The theatre department at my school requires us to read the theatre articles in the Sunday New York Times every week. I figured those would probably be good places to get inspiration for new blog posts. The article that caught my eye last Sunday deals with how theater companies around the world are becoming more and more afraid of taking risks.
It has often been said that Hollywood is corrupt. Well, Broadway may not be all that innocent either. The article focuses on the mistrust between playwrights and theaters. Playwrights are up in arms about the fact that more and more theater companies are gravitating towards more well-known playwrights and more popular themes when it comes to choosing what play their theater will produce. I know that Broadway is full of revivals and musicals, but the article featured a staggering statistic that literally made me gasp: between 1920 and 1940 there was an average of 130 new plays on the Great White Way a year, there was an average of 29 new plays a year between 1960 and 1980, and only a mere 14 a year between 1980 and 2000.
It is no secret that producing a play is a huge investment. That is why theaters tend to shy away from plays with large casts or extravagant sets. But really? 14 plays? I understand that this is a business and these theaters need to make money, but another article, I think, may hold the answer. It talks about the Foundry Theater, a company that is known for their experimental theatre. Recently they produced a "performance piece" in a restaurant where the people buying the tickets became the actual actors. They had headphones on through which the dialogue was fed to them. Another experiment taken on by the Foundry was when they produced a "play" in an actual flea market. In February they will be producing a "play" where a single actor sits in a chair the entire time and plays all the roles. With each new venture, the Foundry, and its producer Melanie Joseph, gets so much attention from the press that they can't help but sell tickets. And as Ms. Joseph constantly repeats throughout the article: Nobody has walked out during one of the performances.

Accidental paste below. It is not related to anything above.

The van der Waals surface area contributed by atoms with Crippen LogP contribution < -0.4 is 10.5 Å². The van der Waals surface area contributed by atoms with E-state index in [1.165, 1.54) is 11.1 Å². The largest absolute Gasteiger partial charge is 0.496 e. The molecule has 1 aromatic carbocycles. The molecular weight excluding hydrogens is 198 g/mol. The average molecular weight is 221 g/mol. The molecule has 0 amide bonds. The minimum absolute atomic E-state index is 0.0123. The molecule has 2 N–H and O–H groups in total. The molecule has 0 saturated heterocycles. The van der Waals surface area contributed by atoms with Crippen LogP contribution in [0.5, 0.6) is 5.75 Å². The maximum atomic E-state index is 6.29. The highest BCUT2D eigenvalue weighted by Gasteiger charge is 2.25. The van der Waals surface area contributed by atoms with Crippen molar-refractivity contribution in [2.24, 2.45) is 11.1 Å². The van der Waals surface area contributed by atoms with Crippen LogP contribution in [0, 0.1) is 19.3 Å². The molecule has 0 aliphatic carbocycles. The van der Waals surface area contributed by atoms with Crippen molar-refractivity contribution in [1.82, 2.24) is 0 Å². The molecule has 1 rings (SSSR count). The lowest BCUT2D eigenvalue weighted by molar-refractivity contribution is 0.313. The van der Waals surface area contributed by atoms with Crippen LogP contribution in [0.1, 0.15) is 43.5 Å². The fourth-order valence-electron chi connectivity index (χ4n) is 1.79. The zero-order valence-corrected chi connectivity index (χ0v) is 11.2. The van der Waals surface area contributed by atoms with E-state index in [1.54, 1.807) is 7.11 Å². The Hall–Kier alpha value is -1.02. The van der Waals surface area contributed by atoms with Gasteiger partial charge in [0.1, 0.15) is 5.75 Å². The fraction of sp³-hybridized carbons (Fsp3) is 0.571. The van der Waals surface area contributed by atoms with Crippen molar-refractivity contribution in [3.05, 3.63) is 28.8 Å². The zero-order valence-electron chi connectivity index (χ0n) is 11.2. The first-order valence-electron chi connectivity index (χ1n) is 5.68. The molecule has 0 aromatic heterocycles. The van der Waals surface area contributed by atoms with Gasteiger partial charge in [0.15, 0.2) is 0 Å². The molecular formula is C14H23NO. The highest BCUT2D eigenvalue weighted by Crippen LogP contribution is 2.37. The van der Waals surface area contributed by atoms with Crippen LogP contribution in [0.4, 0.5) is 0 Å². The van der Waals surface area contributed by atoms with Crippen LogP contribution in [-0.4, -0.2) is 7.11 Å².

Maybe this is the answer. How much can these plays possibly cost to produce? Some of my most memorable theater-going experiences have been the ones in those small makeshift theaters, with minimal set pieces. When stripped down to that level, it is simply actors telling a story, taking you on a journey created by them, the director, and the playwright. There is no spectacle. Simply theatre. Maybe something along those lines won't sell as much as if a theater were to produce The Phantom of the Opera, but at least it will be something new, and exciting, and for once, risky. Art will go nowhere if it sticks to what is safe.